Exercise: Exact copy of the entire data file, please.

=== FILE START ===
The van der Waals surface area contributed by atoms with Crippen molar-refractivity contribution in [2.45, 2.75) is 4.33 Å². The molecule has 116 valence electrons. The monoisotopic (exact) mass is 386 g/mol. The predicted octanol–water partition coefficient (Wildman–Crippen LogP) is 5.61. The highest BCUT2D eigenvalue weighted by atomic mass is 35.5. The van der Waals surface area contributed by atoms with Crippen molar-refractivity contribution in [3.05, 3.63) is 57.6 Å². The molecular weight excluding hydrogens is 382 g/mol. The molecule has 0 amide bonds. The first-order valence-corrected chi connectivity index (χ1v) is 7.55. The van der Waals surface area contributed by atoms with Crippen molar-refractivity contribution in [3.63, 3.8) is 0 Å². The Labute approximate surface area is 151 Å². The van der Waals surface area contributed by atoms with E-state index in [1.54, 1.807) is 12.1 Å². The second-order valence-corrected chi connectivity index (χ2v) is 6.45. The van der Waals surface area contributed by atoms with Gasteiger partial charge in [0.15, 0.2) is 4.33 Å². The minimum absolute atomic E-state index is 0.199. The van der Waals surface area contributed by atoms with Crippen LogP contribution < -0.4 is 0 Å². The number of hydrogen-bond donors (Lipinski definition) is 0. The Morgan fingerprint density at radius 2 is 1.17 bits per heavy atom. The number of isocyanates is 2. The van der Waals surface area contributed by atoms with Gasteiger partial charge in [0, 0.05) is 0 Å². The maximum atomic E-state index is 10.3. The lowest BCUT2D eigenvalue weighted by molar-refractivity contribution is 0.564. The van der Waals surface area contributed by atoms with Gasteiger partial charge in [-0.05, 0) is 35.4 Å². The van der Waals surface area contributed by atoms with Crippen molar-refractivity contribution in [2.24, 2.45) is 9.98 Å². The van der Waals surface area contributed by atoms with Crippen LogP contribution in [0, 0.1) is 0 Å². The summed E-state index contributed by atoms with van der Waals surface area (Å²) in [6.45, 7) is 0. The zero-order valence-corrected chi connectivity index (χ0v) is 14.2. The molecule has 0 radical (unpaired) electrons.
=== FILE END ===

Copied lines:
The van der Waals surface area contributed by atoms with Crippen molar-refractivity contribution in [2.45, 2.75) is 4.33 Å². The molecule has 116 valence electrons. The monoisotopic (exact) mass is 386 g/mol. The predicted octanol–water partition coefficient (Wildman–Crippen LogP) is 5.61. The highest BCUT2D eigenvalue weighted by atomic mass is 35.5. The van der Waals surface area contributed by atoms with Crippen molar-refractivity contribution in [3.05, 3.63) is 57.6 Å². The molecular weight excluding hydrogens is 382 g/mol. The molecule has 0 amide bonds. The first-order valence-corrected chi connectivity index (χ1v) is 7.55. The van der Waals surface area contributed by atoms with Crippen molar-refractivity contribution in [3.63, 3.8) is 0 Å². The Labute approximate surface area is 151 Å². The van der Waals surface area contributed by atoms with E-state index in [1.54, 1.807) is 12.1 Å². The second-order valence-corrected chi connectivity index (χ2v) is 6.45. The van der Waals surface area contributed by atoms with Gasteiger partial charge in [0.15, 0.2) is 4.33 Å². The minimum absolute atomic E-state index is 0.199. The van der Waals surface area contributed by atoms with Crippen LogP contribution < -0.4 is 0 Å². The number of hydrogen-bond donors (Lipinski definition) is 0. The Morgan fingerprint density at radius 2 is 1.17 bits per heavy atom. The number of isocyanates is 2. The van der Waals surface area contributed by atoms with Gasteiger partial charge in [0, 0.05) is 0 Å². The maximum atomic E-state index is 10.3. The lowest BCUT2D eigenvalue weighted by molar-refractivity contribution is 0.564. The van der Waals surface area contributed by atoms with Gasteiger partial charge in [-0.05, 0) is 35.4 Å². The van der Waals surface area contributed by atoms with Crippen molar-refractivity contribution in [2.24, 2.45) is 9.98 Å². The van der Waals surface area contributed by atoms with Crippen LogP contribution in [0, 0.1) is 0 Å². The summed E-state index contributed by atoms with van der Waals surface area (Å²) in [6.45, 7) is 0. The zero-order valence-corrected chi connectivity index (χ0v) is 14.2. The molecule has 0 radical (unpaired) electrons.